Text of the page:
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Flying on the Emirates A380 to Adelaide, Australia

Mar 12, 13 Flying on the Emirates A380 to Adelaide, Australia

Posted by in Australia, Travel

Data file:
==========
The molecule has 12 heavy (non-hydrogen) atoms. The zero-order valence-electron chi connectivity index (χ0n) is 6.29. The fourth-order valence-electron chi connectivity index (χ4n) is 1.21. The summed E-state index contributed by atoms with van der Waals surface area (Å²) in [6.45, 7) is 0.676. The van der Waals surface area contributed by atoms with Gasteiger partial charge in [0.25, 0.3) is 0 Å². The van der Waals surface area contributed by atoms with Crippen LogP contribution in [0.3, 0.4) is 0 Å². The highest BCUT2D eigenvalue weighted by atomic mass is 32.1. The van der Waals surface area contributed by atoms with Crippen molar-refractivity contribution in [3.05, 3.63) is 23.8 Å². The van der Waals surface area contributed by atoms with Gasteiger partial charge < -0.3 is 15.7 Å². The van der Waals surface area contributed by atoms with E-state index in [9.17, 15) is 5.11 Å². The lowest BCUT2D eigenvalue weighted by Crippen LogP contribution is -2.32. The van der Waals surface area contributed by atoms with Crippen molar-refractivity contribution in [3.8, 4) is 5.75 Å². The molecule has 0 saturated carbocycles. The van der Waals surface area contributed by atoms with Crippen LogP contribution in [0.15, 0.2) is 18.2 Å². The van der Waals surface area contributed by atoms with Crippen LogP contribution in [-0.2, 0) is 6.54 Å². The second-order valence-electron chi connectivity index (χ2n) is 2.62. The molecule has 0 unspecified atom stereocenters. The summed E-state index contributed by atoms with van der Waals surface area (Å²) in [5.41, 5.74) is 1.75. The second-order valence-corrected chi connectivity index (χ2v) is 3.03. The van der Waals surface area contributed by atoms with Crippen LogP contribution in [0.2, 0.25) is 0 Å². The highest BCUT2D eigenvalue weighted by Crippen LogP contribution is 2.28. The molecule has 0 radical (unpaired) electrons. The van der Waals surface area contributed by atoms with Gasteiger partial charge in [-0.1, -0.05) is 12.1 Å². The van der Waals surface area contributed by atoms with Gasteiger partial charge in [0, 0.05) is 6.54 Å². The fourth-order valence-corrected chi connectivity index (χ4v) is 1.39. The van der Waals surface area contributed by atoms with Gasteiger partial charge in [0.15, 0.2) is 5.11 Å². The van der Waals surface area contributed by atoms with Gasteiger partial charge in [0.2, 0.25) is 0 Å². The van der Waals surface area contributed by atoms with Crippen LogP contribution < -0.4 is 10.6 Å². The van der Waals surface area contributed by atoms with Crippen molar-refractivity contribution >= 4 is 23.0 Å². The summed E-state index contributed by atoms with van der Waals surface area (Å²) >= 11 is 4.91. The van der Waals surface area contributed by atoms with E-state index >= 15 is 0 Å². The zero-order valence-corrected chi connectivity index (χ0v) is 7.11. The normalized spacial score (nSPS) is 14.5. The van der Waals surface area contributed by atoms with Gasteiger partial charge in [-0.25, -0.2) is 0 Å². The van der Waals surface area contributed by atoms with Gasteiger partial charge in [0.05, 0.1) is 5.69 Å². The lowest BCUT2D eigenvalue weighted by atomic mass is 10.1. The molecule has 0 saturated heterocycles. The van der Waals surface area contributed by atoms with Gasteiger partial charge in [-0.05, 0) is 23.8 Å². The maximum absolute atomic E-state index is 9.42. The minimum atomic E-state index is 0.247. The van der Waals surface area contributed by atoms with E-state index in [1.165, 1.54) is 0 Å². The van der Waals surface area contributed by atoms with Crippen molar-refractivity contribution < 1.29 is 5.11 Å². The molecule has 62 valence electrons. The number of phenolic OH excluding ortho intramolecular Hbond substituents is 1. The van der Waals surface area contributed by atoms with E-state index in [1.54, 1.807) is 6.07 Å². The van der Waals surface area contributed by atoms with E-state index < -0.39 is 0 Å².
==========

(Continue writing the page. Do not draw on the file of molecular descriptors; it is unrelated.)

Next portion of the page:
My recent trip to Adelaide was great but it was even better by the fact that I flew with Emirates Airlines. Emirates recently started flights from London to Adelaide via Dubai and I was invited to see just how nice it is to fly with Emirates. I got to the airport early (!) so I was able to hang out in the Business Class Lounge at Heathrow before boarding. Nothing like a nice open champagne/wine bar to start off the trip. Once seated in my cozy little demi cabin, the flight attendants came round with Veuve Clicquot 2004. I was flying on the A380 to Dubai enroute to Adelaide and if you haven’t been on an A380 yet, I’d highly recommend it. Take off and landing are so smooth on the A380 that it’s hardly noticeable, it it weren’t for the fasten seatbelt signs, it’d be hard to tell. Business Class on the A380 is lush. Lots of leg room, mini bar, huge tv screen, seats that lay flat at the push of a button and plenty of counter space even, next to your personal mini bar. I should also mention that Business Class also has a full on bar at the rear of the compartment, complete with bar snacks of olives, nuts and finger sandwiches all laid out for you to munch on, complimentary of course. And they even have a little happy hour, putting out chips and salsa in mid-flight. I went back there to hang out for a bit and seriously, it’s easy to forget your on an airplane, once they pull the curtains closed. The only tip off are the seatbelts on the lounge benches that I suppose they have to have in case of turbulence. I have to say the flight attendants, who double as bartenders, make some mean Manhattans (in a good way)! From Dubai to Adelaide we switched to the Boeing 777. The level of service doesn’t dip though and Business Class is just as nice although...